11. I would encourage him/her to do the best they can and support them I’m whatever they want to do or be.

  12. I have a son who has been called gifted although not a prodigy I always have tried to find opportunitiese to know people similliar to him. Society has a way of ostracizing these kids and it is important to take care of their social and intellectual needs

  13. Raising a child prodigy would be difficult, but I would first of all give them unconditional love, be supportive of their limitless abilities, but at the same time encourage them to enjoy age-appropriate activities and fantasy play as much as they liked.

  14. Since I have never had a child of my own I really don’t know how i would handle this situation. I can only give the love and caring that is needed to becoming a responsible adult for both of us.

  15. Washington –
    I would allow my child access to higher learner. But, make sure she/he enjoy themselves. I would just look out for what’s best for my child. Even if I don’t know exactly what that may be, or if I make mistakes. I will do my best to listen and be there every step of the way.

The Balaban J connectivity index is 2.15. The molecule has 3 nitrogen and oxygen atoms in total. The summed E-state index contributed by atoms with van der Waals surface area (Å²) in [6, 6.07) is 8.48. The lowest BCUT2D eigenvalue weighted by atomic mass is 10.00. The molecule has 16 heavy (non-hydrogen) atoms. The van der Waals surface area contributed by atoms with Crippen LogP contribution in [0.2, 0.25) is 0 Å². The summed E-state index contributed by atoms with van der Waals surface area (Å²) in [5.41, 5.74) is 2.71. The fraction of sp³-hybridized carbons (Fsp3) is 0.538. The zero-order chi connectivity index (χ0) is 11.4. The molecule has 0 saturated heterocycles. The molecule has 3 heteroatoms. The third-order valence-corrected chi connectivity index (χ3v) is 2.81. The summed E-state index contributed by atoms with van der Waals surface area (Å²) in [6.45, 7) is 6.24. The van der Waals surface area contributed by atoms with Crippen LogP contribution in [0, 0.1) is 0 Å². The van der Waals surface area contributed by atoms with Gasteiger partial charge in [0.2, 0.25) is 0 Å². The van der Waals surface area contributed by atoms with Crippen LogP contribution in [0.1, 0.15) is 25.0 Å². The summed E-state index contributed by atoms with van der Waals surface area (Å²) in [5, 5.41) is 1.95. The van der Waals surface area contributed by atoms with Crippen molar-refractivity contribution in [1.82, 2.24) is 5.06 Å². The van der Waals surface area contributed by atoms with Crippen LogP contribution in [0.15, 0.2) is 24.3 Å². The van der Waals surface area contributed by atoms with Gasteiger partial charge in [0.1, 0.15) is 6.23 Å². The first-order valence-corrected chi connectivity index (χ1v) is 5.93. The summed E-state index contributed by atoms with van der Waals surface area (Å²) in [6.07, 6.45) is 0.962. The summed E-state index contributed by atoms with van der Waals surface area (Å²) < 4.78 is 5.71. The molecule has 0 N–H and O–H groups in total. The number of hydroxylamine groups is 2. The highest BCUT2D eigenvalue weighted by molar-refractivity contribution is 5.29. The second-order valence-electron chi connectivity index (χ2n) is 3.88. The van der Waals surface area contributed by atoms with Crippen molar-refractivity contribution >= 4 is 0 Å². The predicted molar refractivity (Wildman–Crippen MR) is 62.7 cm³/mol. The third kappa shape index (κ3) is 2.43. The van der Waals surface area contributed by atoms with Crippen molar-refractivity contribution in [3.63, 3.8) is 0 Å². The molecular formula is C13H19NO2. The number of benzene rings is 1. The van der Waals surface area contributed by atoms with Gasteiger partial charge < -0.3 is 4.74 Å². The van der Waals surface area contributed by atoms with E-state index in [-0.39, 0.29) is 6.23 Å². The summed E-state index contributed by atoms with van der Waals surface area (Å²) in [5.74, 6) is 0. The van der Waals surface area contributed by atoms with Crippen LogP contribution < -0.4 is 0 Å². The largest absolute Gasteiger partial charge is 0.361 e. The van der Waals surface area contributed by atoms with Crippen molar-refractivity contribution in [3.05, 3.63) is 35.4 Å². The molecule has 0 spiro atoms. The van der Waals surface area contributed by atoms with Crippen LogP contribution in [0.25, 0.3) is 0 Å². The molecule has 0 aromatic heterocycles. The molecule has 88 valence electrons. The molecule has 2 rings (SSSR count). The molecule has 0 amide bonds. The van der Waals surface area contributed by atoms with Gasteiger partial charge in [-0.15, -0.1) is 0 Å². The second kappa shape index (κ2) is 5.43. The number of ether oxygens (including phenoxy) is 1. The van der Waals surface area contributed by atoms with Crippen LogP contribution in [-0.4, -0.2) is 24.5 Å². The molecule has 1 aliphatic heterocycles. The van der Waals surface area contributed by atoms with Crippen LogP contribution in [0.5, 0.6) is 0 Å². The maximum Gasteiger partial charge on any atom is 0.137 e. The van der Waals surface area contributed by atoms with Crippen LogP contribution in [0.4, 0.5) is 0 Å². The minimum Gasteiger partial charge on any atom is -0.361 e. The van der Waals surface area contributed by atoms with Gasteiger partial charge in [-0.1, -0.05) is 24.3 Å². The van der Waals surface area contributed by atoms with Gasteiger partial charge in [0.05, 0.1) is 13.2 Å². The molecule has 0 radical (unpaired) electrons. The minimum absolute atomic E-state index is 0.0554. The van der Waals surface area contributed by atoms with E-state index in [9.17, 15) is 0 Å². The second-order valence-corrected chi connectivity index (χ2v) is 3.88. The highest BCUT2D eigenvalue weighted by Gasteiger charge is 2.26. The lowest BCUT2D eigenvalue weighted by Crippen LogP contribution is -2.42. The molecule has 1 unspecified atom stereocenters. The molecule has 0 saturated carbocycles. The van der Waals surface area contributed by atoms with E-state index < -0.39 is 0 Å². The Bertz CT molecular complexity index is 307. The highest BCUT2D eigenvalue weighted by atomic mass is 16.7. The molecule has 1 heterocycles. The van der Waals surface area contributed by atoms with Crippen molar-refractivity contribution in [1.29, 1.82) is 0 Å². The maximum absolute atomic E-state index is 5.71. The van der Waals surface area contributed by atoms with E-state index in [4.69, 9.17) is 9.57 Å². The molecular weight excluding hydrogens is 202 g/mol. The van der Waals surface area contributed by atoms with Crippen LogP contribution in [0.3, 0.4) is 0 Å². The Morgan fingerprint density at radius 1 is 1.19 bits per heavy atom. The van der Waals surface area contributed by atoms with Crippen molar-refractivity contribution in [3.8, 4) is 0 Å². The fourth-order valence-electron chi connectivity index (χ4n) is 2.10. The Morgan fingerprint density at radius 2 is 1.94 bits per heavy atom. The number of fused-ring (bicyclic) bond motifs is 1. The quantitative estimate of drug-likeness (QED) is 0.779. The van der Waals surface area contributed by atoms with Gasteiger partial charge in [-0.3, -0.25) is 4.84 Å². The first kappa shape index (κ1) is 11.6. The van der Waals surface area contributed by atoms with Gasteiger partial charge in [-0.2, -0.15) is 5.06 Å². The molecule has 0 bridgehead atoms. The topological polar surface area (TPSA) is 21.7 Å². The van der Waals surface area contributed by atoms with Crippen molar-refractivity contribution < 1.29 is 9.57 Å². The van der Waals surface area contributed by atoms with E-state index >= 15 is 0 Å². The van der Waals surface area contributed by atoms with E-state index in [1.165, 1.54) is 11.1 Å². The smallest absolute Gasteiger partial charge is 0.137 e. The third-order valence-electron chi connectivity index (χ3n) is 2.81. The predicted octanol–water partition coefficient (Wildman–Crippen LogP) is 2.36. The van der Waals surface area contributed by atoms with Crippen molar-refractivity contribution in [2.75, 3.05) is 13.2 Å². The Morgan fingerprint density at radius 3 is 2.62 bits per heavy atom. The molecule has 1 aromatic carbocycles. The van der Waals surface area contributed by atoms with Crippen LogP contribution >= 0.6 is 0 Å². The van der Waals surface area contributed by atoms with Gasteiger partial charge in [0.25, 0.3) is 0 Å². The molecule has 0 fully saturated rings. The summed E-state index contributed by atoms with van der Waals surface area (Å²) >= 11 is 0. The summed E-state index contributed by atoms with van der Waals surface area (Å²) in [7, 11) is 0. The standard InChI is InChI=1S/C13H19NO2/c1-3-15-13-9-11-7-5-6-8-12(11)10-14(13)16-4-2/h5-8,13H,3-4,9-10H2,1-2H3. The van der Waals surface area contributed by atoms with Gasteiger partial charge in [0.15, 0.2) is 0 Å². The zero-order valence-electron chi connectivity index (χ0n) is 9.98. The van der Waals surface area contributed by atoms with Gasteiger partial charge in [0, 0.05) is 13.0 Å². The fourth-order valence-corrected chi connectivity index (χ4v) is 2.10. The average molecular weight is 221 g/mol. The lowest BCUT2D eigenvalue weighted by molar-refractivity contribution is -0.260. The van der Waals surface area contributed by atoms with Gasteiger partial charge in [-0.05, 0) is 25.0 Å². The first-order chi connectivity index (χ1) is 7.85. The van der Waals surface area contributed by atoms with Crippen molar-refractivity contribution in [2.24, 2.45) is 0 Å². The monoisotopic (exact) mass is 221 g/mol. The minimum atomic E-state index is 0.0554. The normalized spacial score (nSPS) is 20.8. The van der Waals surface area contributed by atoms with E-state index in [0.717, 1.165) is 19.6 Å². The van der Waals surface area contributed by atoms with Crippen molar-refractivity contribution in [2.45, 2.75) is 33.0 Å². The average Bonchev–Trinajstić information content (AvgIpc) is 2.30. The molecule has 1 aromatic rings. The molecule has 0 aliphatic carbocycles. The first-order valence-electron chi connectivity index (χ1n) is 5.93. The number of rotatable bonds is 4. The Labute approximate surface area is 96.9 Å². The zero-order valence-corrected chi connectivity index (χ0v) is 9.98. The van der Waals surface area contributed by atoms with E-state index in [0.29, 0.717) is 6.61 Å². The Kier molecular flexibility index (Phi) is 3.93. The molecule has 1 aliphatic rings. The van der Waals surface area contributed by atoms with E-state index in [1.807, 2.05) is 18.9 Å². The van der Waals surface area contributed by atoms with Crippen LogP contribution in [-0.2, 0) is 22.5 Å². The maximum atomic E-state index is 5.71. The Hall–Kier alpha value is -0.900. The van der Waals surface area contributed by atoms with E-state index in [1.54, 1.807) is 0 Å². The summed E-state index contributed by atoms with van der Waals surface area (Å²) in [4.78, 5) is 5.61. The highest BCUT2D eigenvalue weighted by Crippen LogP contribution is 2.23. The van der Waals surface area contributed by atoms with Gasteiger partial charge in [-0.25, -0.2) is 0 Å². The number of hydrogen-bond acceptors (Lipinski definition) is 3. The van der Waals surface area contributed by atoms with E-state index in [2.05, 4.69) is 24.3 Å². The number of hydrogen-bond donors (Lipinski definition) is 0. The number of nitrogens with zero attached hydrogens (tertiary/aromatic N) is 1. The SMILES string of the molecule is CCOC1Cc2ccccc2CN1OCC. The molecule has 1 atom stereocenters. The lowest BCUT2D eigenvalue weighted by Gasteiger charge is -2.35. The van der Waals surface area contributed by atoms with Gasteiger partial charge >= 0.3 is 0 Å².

16. I would raise them in a way which would allow them to grow and explore the world naturallly and give them every opportunity to nurture their talents if that is what they so wish to do.

  17. My oldest son was in the gifted and talented program in elementary school. It takes lots of parental involvement for them to succeed! I was a single mom at the time, and it was hard and I wish that I could have done more.

  18. I would encourage, nurture them but not push. also encourage their curiosity talk to them ask questions and answer theirs

  19. I guess I would make sure that the child had a good balance of enriched learning and mentorship…..along with the usual fun stuff appropriate for the child’s age. I would also try to stress that their value and worth- as a human being- is not dependent upon their accomplishments as a prodigy.

  20. I’d try to promote the gifted one in the areas in which they excel. I’d continue training for the area(s) in which they excel.